Disney wrote the book on animated movies, beginning with the world’s first full length animated feature film, “Snow White,” in 1937. The movie brightened a dark, Grimm Brothers’ folk tale with iconic elements that came to evince a distinct Disney style: casts of memorable cartoon characters, cute forest animals with wagging butts, catchy tunes, and happy, happy endings.
Frequently, Disney scripts also adopted some of the noirish features of the folk tradition, often with deceased parents, truly frightening evil doers, and lost innocence, but, for the most part, they were meant to send movie goers home whistling a happy tune.
As the Disney style evolved, particularly after the addition of Pixar in 2006, the stories became ever more original, adopting contemporary themes, ethnic and female heroes, and a winking charm for the adults sitting in on the fun. Here’s how Pixar films have done at the box office.
Many of the movies, such as “The Lion King” and “Toy Story”, became instant classics, the former spinning off an immensely popular Broadway show, and the latter finding renewed magic, and immense profit, in sequels.
The formula has worked most of the time to great success, as the Disney studios animated traditional fairy tales and classic children’s books over the course of generations, while introducing stories with a more relevant, modern vibe, and raking in dozens of Academy Awards.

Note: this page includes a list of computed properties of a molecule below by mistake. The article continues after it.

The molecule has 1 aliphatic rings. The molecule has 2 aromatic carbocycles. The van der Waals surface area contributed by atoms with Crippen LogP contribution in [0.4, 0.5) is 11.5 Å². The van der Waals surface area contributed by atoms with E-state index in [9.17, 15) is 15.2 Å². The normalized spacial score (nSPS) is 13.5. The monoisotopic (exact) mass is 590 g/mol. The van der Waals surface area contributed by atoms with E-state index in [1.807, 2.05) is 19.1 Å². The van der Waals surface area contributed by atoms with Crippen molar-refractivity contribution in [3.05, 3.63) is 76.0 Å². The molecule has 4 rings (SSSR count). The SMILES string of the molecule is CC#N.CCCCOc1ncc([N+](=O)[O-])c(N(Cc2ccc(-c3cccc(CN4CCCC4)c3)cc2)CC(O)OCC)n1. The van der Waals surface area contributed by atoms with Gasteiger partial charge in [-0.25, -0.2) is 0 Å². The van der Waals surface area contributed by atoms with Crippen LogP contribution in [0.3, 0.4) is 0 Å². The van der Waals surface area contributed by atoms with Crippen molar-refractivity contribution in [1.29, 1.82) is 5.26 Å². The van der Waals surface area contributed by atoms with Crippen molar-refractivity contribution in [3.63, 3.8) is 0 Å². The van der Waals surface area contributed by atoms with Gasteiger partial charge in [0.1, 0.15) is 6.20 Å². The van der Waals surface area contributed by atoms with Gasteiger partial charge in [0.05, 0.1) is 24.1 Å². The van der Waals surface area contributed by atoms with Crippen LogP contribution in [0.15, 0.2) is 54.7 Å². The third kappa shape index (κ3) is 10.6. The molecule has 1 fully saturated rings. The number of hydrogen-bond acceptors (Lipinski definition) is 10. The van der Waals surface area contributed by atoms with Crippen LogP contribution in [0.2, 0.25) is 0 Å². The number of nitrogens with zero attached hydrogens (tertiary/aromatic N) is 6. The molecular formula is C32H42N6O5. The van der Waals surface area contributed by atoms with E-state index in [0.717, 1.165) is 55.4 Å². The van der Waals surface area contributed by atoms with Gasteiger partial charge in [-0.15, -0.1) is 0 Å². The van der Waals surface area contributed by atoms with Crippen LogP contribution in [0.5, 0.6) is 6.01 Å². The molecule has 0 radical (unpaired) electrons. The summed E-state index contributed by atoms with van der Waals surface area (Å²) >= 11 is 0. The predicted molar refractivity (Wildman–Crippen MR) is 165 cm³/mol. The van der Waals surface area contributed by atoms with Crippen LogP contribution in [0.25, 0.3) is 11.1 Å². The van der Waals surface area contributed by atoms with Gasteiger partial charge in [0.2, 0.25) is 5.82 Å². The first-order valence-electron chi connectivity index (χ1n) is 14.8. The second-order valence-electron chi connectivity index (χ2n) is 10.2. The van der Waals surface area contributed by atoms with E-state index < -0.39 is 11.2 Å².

These movies are iconic, popular, and memorable — except for the ones that aren’t. It’s easy to think of Disney animation as one long success story, but, in fact, the studio produced some clunkers. There are many Disney movies we watch with our kids again and again, but here are the ones that you probably won’t sit through a second time.
Here are the animated flops from other studios.
To identify the best animated Disney movies of all time, 24/7 Tempo created an index composed of each film’s rating on IMDb, an online movie database owned by Amazon, as well as its Audience Score and Tomatometer score on Rotten Tomatoes, an online movie and TV review aggregator. Data on worldwide ticket sales came from The Numbers, an online movie database owned by consulting firm Nash Information Services, and is adjusted for inflation using the Consumer Price Index and historic movie ticket prices.